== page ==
Laos / Vietnam

Vietnamese Dragons

We cross the Friendship bridge, leaving Thailand and entering Laos. The good road along the Mekong river takes us to the mountains in the east. It is a surprisingly scenic landscape. Black eroded mountains popping out of the green jungle. In a little village, where the wooden houses are build on poles, a woman is grinning grains and an old man is smoking a bamboo pipe. Little kids are playing around. We on our modern, but 13 year old bikes, stop in this medieval looking village. The inhabitants look at us but pay no attention to us. Like if every day 2 Dutch motor bikers are passing...We only spent a few days in Laos and go on to Vietnam.

Mekong river ; landscape Laos

Leaving Laos gives us no problems but entering Vietnam at Cau Treo the customs have a lunch break. After three hours they finished their lunch and finally they come to us. But before they stamp our papers they do a thorough check of our luggage. Everything has to go out of our boxes...
In the first hour that we are riding in Vietnam we heard more horning then in one month in Laos and Thailand. They drive like nuts here. School kids, in uniform, ride their bicycles in five lanes. Little motorbikes and bicycles zigzag across the road without looking and stop in the middle of the street. The side of the road is used as a market and grass is spread out to dry, making the roads narrower. This makes it more dangerous for us when we have to escape to the road side for coming trucks and buses.
Knock knock, who is there? It is one o'clock in the night when somebody is banging on our hotel door. It is the police that want to check our passports. A bit sleepy we walk down to the reception and the police officer is shouting at the clerk and to us. What did we do wrong? OK, without a shave and bath everyday and with dusty clothes from travelling, we don't look at our best. And putting our bikes inside the hotel lounge was allowed. So, why treat us like criminals? The clerk has to go with our passports to the police station and we can go to sleep again. The next morning we receive our passports back but nobody could tell us why they checked us. We guess it is from the controlling communism in the past. The clerk made his excuses, but he has no blame. We go to the market to get breakfast.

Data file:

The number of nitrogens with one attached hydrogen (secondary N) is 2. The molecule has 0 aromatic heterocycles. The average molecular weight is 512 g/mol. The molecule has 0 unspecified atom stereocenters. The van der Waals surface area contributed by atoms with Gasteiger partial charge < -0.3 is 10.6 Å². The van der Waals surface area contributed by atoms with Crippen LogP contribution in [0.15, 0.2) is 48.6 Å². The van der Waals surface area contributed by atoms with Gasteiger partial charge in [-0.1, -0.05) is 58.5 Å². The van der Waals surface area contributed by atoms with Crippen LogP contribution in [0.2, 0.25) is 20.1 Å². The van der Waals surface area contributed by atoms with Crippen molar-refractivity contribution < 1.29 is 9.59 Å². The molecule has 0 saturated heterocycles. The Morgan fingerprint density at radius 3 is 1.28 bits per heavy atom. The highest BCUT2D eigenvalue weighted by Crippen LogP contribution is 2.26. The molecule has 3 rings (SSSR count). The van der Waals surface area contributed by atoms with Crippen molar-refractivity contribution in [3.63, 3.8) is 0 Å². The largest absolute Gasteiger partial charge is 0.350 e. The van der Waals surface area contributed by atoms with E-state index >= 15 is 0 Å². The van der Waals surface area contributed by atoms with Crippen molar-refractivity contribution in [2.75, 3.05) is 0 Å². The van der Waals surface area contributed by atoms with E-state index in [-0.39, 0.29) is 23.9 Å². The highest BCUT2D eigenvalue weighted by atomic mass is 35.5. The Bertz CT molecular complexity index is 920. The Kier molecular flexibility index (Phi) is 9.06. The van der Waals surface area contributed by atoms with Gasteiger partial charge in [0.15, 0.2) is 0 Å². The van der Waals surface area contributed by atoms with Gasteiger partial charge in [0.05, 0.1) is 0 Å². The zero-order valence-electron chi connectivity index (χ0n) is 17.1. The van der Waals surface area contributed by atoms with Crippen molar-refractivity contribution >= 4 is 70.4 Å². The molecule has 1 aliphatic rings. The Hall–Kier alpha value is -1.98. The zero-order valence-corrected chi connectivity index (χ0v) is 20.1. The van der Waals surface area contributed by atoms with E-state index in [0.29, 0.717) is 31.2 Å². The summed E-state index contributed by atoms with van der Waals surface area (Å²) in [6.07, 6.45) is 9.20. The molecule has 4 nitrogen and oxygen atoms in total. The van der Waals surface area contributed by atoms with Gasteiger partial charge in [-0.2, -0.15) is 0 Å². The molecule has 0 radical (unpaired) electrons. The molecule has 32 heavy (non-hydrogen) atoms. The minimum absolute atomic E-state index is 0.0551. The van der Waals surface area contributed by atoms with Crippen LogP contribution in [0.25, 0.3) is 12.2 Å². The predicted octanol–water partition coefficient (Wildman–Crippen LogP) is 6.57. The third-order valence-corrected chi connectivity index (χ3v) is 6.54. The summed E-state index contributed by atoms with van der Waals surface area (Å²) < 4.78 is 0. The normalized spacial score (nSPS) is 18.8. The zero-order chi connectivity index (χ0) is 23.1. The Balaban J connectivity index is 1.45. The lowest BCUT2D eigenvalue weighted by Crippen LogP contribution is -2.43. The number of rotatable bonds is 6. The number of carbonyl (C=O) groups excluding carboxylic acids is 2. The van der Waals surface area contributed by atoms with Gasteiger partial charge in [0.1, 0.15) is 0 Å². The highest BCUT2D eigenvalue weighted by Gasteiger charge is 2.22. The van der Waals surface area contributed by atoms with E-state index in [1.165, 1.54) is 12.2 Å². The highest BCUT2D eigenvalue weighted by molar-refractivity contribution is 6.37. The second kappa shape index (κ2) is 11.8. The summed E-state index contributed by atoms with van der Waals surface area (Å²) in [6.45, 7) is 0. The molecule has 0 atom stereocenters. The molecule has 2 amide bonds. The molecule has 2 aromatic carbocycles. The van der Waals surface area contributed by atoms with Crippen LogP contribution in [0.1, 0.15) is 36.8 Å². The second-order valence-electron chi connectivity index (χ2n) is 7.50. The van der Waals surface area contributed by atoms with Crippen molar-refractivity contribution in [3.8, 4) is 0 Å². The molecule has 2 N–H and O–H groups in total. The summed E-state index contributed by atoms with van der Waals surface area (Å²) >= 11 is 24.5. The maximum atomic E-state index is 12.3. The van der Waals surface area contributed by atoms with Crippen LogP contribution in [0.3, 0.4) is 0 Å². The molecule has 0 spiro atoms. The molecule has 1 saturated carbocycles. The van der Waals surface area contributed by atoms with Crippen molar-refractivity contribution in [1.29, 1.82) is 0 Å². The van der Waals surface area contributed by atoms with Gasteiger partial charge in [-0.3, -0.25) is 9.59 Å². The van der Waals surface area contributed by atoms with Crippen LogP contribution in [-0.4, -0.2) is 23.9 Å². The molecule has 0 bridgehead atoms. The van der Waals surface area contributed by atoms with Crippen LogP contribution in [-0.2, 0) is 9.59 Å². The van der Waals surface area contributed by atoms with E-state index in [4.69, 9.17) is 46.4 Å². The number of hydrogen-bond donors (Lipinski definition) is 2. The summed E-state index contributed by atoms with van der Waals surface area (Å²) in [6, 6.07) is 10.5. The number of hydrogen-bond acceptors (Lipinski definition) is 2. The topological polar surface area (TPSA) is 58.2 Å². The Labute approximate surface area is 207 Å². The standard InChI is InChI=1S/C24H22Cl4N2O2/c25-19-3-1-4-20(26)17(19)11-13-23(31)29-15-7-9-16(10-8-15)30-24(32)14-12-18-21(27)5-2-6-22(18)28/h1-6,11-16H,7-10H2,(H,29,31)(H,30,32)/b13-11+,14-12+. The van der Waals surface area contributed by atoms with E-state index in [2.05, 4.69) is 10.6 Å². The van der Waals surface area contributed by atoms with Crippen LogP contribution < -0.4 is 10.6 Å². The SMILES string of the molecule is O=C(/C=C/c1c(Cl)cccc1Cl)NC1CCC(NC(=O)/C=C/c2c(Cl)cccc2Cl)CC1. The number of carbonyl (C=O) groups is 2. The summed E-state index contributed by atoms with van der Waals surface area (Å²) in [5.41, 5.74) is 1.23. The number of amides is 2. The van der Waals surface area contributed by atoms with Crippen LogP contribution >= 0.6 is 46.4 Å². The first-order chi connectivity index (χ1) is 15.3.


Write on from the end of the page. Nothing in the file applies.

Bikes parked in hotel lounge; breakfast at the market

We rent a boat and take a our in Halong Bay. More than 2000 limestone formations covered with trees pop out the sea as little islands. Some islands have caves with stalagmites and we visit them. For the Vietnamese these rocks have a sacred meaning. It symbolize a mother dragon with kids that defend the country when it is in danger. For us it is spectacular to see how so many rocks rises fom the sea.
Following a part of the Highway no. 1, that goes from Hanoi in the north to Saigon in the south, we get a good impression of Vietnam. The whole country looks like one big rice paddy. Thousands of men and women, with the typical straw hats, stand up to their knees in the water, planting rice.
Dozens of limestone rock formations are spread in the rice fields at Hoa Lu. The canals along the rice fields are used to get to their houses that are build near the rock formations. People live here peaceful and quiet.

"Dragons" at Halong Bay

Dark clouds gather together and some minutes later the rain is pouring down. For 3 days and nights it keeps raining. We take our shelter in Hoi An, a little city with a lot of French colonial houses. The first Chinese settled in this town in Vietnam. But due to the heavy rains the streets are flooded and we stay in our hotel.
After 3 days we pack our bikes because we want to move on. But people from the hotel say that the roads are flooded and that it is impossible to go. We will try anyway. After a few hundred meters the road is blocked and we have to make a detour of 40 kilometers to reach highway 1. The highway is build on a dyke, so there must be no problems. But after 10 kilometers we approach a traffic jam. We ride to the beginning of the jam and see that the road is flooded for 300 meters. A smart boy use his boat as a ferry to bring bicycles and motorbikes to the other side. We will give it a chance. Slowly we ride in the water. The current is strong and we have to concentrate to stay on the road. In the deepest part water waves over the fuel tank and Udo swallows some of it. Luckily the engines keep running and we are glad that we made it. Two days later we read in the newspaper that the water level rise with more than a meter in Hoi An and that 7 people were drowned. We just left in time...

is this a road or a river...